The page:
Hossein is an Iranian, now living and working in Toronto, and his insightful and campaigning blog is often seen as the leading voice for Iran's vigorous political blogging movement.
Hossein says the blog has changed his life. He's typical of bloggers in that he's not a trained journalist, but was inspired by having a platform to publish his own thoughts and experiences in a specialist area. His biggest passion used to be design and architecture but he now has an all-consuming interest in Iran's political blog scene.
There have been a number of well-publicised arrests of pro-democracy bloggers in Iran but as the movement grows, says Hossein, the authorities will have to listen. Iran's reformist presidential candidate Dr Mostafa Moeen started his own blog last month and this week met with Iranian bloggers and strategists to see what they can learn.
The rising profile of Hossein's blog has pulled in significant advertising on his site, web design work, a steady stream of interview requests and a slot on the Rooz-e Haftom radio show on the BBC World Service. Hossein has been nominated for RSF's Freedom Blog Awards - and even managed to persuade the organisers that Iran had such an active blogging movement it would need its own category.
I guess the only bad thing to say about Hoder's blogs is I get a bit frustrated when I click through to pages in Persian. But one of the most important aspects of his blog is that he is bilingual and now based in Canada, so it spans both the language and culture gaps; something Hossein has described as 'bridge blogging'.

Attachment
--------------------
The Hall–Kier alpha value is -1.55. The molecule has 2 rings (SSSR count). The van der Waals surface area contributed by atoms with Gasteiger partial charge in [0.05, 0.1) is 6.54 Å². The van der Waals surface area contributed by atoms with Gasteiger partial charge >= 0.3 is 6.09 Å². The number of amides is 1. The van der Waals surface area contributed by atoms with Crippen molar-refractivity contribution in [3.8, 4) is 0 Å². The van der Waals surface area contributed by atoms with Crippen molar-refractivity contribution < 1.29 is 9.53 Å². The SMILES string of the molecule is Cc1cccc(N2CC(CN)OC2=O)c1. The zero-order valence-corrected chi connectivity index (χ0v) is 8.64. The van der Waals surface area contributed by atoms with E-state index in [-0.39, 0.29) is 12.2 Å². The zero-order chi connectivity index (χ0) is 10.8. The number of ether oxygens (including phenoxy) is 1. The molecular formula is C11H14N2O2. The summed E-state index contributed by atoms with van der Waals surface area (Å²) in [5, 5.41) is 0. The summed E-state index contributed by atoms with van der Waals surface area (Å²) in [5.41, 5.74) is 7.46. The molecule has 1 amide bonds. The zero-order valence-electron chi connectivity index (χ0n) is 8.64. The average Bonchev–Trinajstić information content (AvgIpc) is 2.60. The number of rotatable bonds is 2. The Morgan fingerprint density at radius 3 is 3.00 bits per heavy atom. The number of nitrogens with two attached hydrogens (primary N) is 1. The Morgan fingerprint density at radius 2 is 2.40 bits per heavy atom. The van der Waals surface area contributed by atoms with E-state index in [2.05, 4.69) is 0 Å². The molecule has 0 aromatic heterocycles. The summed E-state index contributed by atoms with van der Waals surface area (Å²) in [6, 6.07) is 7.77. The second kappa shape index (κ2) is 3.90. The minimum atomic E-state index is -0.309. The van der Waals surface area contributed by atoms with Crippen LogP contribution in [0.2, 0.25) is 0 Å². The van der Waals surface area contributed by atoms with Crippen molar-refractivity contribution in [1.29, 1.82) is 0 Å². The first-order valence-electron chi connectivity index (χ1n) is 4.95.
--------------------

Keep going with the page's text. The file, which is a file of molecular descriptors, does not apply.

Despite the enormous potential of international publishing, language can still be a barrier on the web. Stories from America and Europe tend to dominate online news because of their leading technology and the English language, but I do try to cover news from the rest of the world when I can. Perhaps online news will only be truly international once a sophisticated translation tool gives everybody access to sites from China, the Middle East, Russia and many more. And there is the Berkman Centre's Global Voice project. But that's for another story...
What next for Hoder? Well, he's using his big blogger status to launch Rear Window Initiative; a non-governmental organisation to promote free speech through the internet and with so many demands on his time, he's looking for volunteers to help run the site and his new project. If you're interested, drop him a line.
More news from dotJournalism:
US web host dumps Iranian news site
Weblogs give voice to Iranian women
Blog protest against censors
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